Choosing the Correct Rocker Column Load Cell Cups

Load cells used in truck scales or rail scales are exposed to temperature-induced expansion and contraction. Canister load cell technology couldn’t account for the temperature-induced errors, so rocker column load cells were developed to replace them.

Rocker column load cells have rounded upper and lower loading surfaces that are spaced out from the strain gages. This is to avoid stresses from the high contact areas. Spherical radii are either placed on the loading surface or where the load measurement is made and at the outer extremities. This is to avoid dispositioning as the column rocks and minimize errors caused by weighbridge shortening. It is important to choose a rocker column load cell that will compensate for when the load cell is offset. Rocker column load cells should also be hermetically sealed at both the strain gage location and cable entry. Compensating for load errors are vital to obtaining accurate measurements and meeting quality standards.

Truck scales are often used to sell products by weight, so they need to meet NTEP quality standards. It is important to have the correct load cell cup installed! Here’s a video to help you make sure you have the right cups for your rocker column load cells. Contact us for your truck scale calibration or installation. We’d be happy to help!




Grand Rapids Metrology Travels the Globe!

We have worked with some of the top 10 automotive manufacturers in the world and are most known for our automated vehicle weighing systems! These systems weigh vehicles as they come off production lines to ensure quality standards are met. Projects have been done in Canada, Mexico, India, and China! Because we help make sure you are in accordance with rules and regulations, we get to work on some pretty cool projects. We created a floor scale system that communicates with a PC to record weights of packed shipping containers to guarantee our customer met international SOLAS requirements. We created this system in 5 different countries: China, France, Romania, Spain, and Germany! We help make your customers happy by creating an in-motion check-weighing system that will check the weight of packed boxes. This is to compare the weight of the packed box against the weight of the product to make sure everything equals out! No customer wants to receive the wrong product or missing products when they open their package. These systems have been installed in London, Canada, Ukraine, Turkey, Hungary, and Poland! To shed some light on the projects we’ve done in the United States, we’ve had the pleasure of doing business in New Jersey, Georgia, Washington, California, Illinois, Michigan, Kansas, Texas, Ohio, and Kentucky. We may be established in 5 different locations throughout Michigan, but that doesn’t stop us from striving to ensure safety, customer satisfaction and quality throughout the world! Contact us for more information on our custom solutions. We might just transform your process.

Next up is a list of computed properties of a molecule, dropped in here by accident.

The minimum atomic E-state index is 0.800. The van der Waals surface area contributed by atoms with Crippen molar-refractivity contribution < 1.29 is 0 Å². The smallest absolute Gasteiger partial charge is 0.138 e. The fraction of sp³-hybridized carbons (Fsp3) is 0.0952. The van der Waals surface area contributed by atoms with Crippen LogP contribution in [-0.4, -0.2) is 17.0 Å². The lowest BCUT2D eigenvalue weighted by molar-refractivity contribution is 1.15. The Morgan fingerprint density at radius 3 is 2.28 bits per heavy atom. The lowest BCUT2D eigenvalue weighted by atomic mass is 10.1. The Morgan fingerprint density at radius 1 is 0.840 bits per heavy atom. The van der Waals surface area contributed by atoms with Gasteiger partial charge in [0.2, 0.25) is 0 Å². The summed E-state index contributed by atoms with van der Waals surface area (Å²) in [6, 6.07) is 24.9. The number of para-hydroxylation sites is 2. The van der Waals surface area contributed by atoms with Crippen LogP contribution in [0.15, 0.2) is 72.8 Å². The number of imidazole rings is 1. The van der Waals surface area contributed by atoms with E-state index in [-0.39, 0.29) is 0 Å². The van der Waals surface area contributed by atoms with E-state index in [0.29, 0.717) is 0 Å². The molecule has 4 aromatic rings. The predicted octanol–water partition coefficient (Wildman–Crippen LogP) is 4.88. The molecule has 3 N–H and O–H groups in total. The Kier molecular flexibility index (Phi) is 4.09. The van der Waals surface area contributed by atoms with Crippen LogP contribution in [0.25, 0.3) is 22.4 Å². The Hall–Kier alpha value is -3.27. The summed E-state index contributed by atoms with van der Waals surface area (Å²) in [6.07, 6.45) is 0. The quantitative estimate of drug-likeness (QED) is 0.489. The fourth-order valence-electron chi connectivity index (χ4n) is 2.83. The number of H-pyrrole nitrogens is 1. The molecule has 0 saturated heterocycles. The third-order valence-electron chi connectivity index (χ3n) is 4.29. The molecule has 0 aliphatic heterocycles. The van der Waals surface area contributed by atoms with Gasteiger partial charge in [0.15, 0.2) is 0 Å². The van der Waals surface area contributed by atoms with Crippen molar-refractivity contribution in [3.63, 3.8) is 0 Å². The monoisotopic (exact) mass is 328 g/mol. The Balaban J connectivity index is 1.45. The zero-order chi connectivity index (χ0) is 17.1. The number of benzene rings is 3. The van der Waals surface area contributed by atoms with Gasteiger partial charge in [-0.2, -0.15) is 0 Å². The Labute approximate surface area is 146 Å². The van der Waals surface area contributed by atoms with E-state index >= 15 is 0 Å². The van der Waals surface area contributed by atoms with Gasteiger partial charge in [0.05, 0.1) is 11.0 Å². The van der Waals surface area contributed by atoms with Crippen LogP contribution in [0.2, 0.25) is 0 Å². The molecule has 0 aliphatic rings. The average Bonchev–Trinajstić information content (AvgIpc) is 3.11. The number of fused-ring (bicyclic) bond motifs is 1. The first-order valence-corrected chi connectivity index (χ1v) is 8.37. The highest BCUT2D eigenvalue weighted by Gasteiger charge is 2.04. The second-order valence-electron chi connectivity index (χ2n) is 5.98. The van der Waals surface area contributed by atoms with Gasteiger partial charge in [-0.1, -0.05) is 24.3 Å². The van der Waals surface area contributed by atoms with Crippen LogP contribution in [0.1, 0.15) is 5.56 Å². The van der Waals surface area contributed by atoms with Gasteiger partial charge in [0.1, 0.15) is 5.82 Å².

5 Reasons to Outsource Calibration

 

Calibration is a necessity in many industries. The question that comes into play is whether to do it in-house or to outsource it. There are arguments for both, but the best option depends largely on your company’s resources.

You’ll need to consider the many costs of in-house calibration. It’s not abnormal for a new facility and lab equipment to cost over $250,000 let alone the $75,000 to run it annually. That’s just for the calibration lab itself. Employees will need additional training. Increased responsibility will assume increased wages. Hiring new employees to perform calibration procedures will tack on salary and healthcare costs. Routine calibration is necessary to maintain quality standards. This could lead to 10 or 20 instruments needing calibration at a time. Time is taken away from daily tasks and production. If your company is large enough to take on these costs and utilizes several instruments that need calibration, over time these costs will even out, and the company may save money. Though some companies could afford to take on in-house calibration, here are 5 strong arguments for outsourcing calibration services.

 

1. Faster turnaround time

Not only does internal calibration take time away from daily tasks, but the daily tasks take time away from calibration. Outsourcing consistently gets faster results. Third-party facilities operate all day focusing solely on calibrations. In-house labs have a limited time and employees to dedicate to calibration causing a longer turnaround time which could be detrimental to operations.

 

2. Lower OPEX

Outsourcing has a faster turnaround time which decreases the downtime of production costs. Rental costs are decreased because companies won’t have to use them as often or for as long. Spares and rentals can cost companies millions of dollars a year. Calibration labs must comply with ISO 17025 standards. Outsourcing eliminates the costs associated with in-house audits. Companies commonly save 10 to 25% on overall operating expenditures by outsourcing calibration services.

 

3. Lower CAPEX

Calibration is not a core competency of many businesses, but it is for third-party providers. Calibration service providers make substantial capital investments on upgraded equipment, technicians, and climate-controlled labs. In-house calibration labs may be limited to due budgets. This could force internal labs to use outdated equipment at the edge of its lifecycle. Outsourcing calibration will give companies access to state-of-the-art equipment to calibrate their instruments to the highest degree of quality standards.

 

4. Improved Audit Compliance

Outsource partners maintain calibration records in a centralized database and will often grant you access to check your calibration certificates 24/7. This helps prove standard compliance at the most critical time, the quality audit.